For whom the bell tolls

For whom the bell tolls

On 26 October, alone, the FSCA issued six warnings to the public against providers of financial services which the regulator suspected were conducting unregistered business. Four of the six were involved in the funeral business.

Not a week goes by without at least a couple of cautions against potential transgressors being published via email to a database of subscribers, possibly mainly the media and compliance practitioners.

What concerns me is what effect such warnings have. I may be totally off the mark, but the people who become victims are very likely not on the internet or, if they are, do not subscribe to the FSCA’s notifications. Possibly, it is hoped that the media will publish such warnings, but I suspect it’s a bit like the boy who shouted wolf.

Last week, the master brain behind Fidentia was released on parole. I recall the huge waves caused by the exposure in the media then. Ditto the Steinhoff saga. Big bucks make for big stories in the media.

But what about the poor for whom a decent burial is so important, both from a customary perspective and as a social obligation? Nothing much appears to have changed since 30 September 2004, when FAIS became effective.

In the days when the (then) Financial Services Board still published quarterly newsletters, much was made of the problems it experienced in the field of funeral policies, and how difficult it was to regulate, as many operators merely conducted business outside the regulatory net.

At one stage, an attempt was made to address the issue by subjecting those who did operate within the law to regulatory exams. Unfortunately, this did not go too well, so yet another exemption was published, providing certain categories of reps and FSPs with a loophole until such time as a “bespoke” exam, focused on their obligations, could be developed.

This never happened.

On 4 May 2015 we wrote: The FSB has decided to temporarily suspend the development of the bespoke examination until further clarity can be obtained regarding the impact of the proposed micro-insurance legislation and other regulatory developments on that examination. The exemption granted to representatives rendering financial services in respect of certain defined financial products will remain in force.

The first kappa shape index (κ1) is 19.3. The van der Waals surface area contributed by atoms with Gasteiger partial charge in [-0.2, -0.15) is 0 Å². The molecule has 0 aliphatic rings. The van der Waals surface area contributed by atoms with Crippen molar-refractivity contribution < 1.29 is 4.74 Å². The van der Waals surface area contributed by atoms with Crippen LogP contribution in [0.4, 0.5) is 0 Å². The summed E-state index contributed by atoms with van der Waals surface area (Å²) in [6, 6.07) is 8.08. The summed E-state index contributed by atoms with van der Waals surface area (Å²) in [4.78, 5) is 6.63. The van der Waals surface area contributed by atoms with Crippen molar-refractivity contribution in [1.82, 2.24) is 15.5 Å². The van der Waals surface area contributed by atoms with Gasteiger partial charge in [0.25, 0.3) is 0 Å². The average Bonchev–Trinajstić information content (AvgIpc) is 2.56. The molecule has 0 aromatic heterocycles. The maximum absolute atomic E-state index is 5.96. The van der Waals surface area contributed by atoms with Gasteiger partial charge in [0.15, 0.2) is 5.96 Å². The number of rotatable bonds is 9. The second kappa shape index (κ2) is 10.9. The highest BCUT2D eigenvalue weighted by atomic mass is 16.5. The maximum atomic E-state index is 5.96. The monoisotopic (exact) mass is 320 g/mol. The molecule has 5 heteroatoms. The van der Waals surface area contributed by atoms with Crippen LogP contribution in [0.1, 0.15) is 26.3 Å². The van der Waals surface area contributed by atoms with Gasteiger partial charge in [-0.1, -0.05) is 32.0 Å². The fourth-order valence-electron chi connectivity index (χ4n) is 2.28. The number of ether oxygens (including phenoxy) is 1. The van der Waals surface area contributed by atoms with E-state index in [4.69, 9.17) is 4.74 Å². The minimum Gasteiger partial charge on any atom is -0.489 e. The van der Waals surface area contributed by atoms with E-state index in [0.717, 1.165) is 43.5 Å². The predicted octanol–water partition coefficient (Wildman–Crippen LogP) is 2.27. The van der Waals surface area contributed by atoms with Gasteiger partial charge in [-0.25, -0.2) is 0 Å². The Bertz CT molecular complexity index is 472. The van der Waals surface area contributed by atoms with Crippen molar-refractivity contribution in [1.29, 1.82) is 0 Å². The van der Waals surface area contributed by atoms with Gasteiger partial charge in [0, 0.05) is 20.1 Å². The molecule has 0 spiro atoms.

In addition to the responsibilities placed on product providers … provision is made for stricter product specifications to avoid client confusion and mis-selling.

As in so many other spheres in the country, very little has changed in the lot of the poor. Issuing warnings against fraudulent operators to people who will never see or hear them is really an exercise in futility, possibly aimed more at soothing one’s conscience than really addressing the root cause of the problem.

Thus, the low-hanging fruit, who diligently register, pay their levies, submit their returns and try in every which way they can to comply, are often the subject of regulatory action, while those who show blatant disregard for the authorities go their merry way. Robin Hoods in reverse, while the sheriff of Nottingham apparently fears to enter the forest.

On a slightly lighter note, and with election day around the corner, we look at that bastion of democracy, Russia, for some guidance.

Concerning economic recovery, it appears that Russia’s new plan is based on the South African model. Vladimir Putin’s goal is to make people rich and happy. A list of the people is attached.

An American and a Russian are arguing about which country has more freedom. The American says, “I can walk right up to the White House and shout: ‘Down with Donald Trump!’ and nothing bad will happen to me.” The Russian replies, “Guess what? I can walk in front of Kremlin and shout: ‘Down with Donald Trump!’ and nothing will happen to me either.”

What’s the definition of a Russian string quartet? A Soviet orchestra back from a US tour.

“Comrade Rabinowitz, why weren’t you present at the last meeting of the Communist Party?”
“No-one told me it would be the last one. If I had known that I would have come with my whole family.”

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